I know it’s a bit of a charged title, especially in South Africa. My vague belief in the mystical powers of Karma restrains me from wishing the most horrific of tragedies on anyone who puts an ethnic connotation to it. For the title is informed by the largest part of the human condition throughout the world.
Monkeys, you see, can be taught to do just about any task. They do so willingly when rewarded with peanuts and get better at it and do it more often the more peanuts they get. Sound familiar? It should, because that is how we have set up most of our working environment. The more I pay you, the more I can expect from you. I sometimes wonder whether it does not start with parents paying their children incentives to get some odd jobs done around the home. I am reminded of a news photograph of the recent strikes which showed a striker holding a placard proclaiming “pay peanuts and get monkeys”. Only, this striker had the placard upside down. Perhaps he was not lamenting the peanuts, just the amount of them; because the analogy is apt, whether payment is in peanuts or money.
Yes, this is going to be one of those many articles on money as a motivator. Motivation must be one of the most written about subjects of all, certainly in organisational theory. If you want to make a lot of money by just talking, get onto the “motivational speaker” circuit. All you need are some marginal speaking skills, a lot of rehearsed quotes, or to have made your name in one or other field, including acting, sports or sometimes even crime. Yet, one of the world’s great motivational gurus, Peter Drucker, once remarked: “We know nothing about motivation. All we can do is write books about it.”
So I am wondering if money is the great motivator, why the mystery? Why all these books, videos, talks, and multi-media paraphernalia if the answer is so simple – just give more peanuts. Because we know it is not. And the only people who don’t seem to get it are those in business who structure the employee environment. It’s mostly based on monetary incentives, from the top to the bottom.
“Why do you work?” I would routinely ask one of the more petulant participants in my workshops.
“For money,” would be the response.
I would then ask if they would be motivated more if I increased their pay by say 5-fold. Without thinking most would say “yes”. I would then sketch a scenario in which I would increase their pay 5-fold, while at the same time removing from them the burden to work at all. They would have to sit in an office and do absolutely nothing for 8 hours a day. After a joke or two about “so what’s different”, the respondents would quickly realise that the state would be totally intolerable for more than a week or so.
I know it was not a very scientific process, although I repeated it hundreds of times with the same effect. Maslow, it is said, structured his Hierarchy of needs on the basis of an interaction with a handful of college students. The point of my exercise was to show simply the disconnect between purpose and pay; between meaning and means.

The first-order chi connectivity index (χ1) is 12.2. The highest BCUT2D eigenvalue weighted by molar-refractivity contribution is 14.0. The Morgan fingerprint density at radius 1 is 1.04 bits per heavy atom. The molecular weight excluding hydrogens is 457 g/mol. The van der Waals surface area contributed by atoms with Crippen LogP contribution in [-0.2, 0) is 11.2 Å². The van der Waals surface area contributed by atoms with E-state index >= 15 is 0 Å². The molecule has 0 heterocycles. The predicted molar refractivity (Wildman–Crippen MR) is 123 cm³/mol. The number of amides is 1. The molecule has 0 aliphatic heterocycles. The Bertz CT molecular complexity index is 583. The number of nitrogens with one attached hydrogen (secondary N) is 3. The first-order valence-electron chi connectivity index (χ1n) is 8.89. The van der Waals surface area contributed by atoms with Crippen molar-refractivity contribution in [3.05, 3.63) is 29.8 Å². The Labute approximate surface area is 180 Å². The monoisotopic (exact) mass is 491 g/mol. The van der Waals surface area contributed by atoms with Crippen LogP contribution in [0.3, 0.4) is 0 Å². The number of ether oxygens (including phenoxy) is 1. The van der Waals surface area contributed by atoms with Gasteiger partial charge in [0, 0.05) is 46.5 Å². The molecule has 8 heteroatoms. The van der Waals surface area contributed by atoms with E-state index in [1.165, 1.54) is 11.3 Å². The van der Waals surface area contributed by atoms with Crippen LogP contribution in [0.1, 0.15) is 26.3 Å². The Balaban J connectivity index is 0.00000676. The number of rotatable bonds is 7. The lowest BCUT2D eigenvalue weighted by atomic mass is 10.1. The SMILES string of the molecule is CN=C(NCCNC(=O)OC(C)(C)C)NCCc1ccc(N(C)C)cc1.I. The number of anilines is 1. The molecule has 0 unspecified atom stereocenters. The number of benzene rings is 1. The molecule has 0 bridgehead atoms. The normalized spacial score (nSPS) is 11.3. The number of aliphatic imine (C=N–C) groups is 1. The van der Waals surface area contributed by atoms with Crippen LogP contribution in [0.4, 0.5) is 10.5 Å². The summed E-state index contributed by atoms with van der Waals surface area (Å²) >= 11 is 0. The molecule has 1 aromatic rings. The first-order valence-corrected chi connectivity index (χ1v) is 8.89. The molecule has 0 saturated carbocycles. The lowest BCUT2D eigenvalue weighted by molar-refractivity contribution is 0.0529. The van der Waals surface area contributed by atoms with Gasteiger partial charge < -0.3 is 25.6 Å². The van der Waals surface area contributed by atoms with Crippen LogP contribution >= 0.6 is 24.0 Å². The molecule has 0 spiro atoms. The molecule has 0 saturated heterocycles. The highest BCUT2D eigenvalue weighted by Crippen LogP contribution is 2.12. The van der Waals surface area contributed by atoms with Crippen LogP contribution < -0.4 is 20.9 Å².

No study or authoritative work will deny the importance of pay. Its importance is not as a motivator, but as a potential de-motivator. When people feel they are not being paid fairly, they will be de-motivated. Herein lies a huge problem. The perception of fairness, particularly in South Africa, is based on runaway unrealistic expectations, comparisons and huge pay discrepancies. To add incentives into this mix compounds the problem. A powerful counter to expectations is involvement through a fortune sharing system, rather than monetary incentives based on tasks and measurements.
In refraining from referencing a huge volume of work from scripture and popular guru’s to the testimonies of ex-junkies, I’m going to refer to some recent work which was brought to my attention by colleague Mandy de Waal. The research was done by M.I.T. first in a student environment and then replicated in rural India with the same results. Popular motivational writer Dan Pink presented these results to the RSA and anyone remotely interested in motivating themselves and others is urged to follow this link.
This study confirms that money incentives work well as long as it involves only mechanical skills. Just like monkeys! But the moment the task calls for even rudimentary cognitive skills not only do incentives not work, but the larger the incentive the poorer the performance. Now there’s a thing - we pay more to get less! It’s an interesting take on executive bonuses.
What really motivates the thinking human being, Pink says, is:
autonomy or being self directed;
mastery or the capacity to get better at the task
and -my absolute favourite- a transcendent purpose or making a contribution.
It is easy to achieve these conditions, even only partly, at any level of task. A NASA sweeper can move from “pushing the broom for the boss” (mechanical) to “making the floor come clean” (autonomy and mastery) to “helping to put a man into space” (transcendent purpose.)
Pink concludes: “When the profit motive becomes unmoored from the purpose motive, bad things happen.”
Yet that is how many have structured their business world. They simply cannot get away from the profit purpose of business. So at the very top they have the corporate board of gorillas – fixated by money and measurements. They pass these goals on to the executive orangutans who receive tons of peanuts for achieving them…sometimes not even that. Next in line are the chimpanzees that get bucketfuls for getting the unruly monkeys below them to meet their given targets.
Truly a planet of apes!
In technology and knowledge humankind has made extraordinary leaps on the evolutionary chart. But in thinking and behaviour we are often not much further than that creature second from the left…perhaps only a bit more devious.
It only takes a different way of thinking to change it.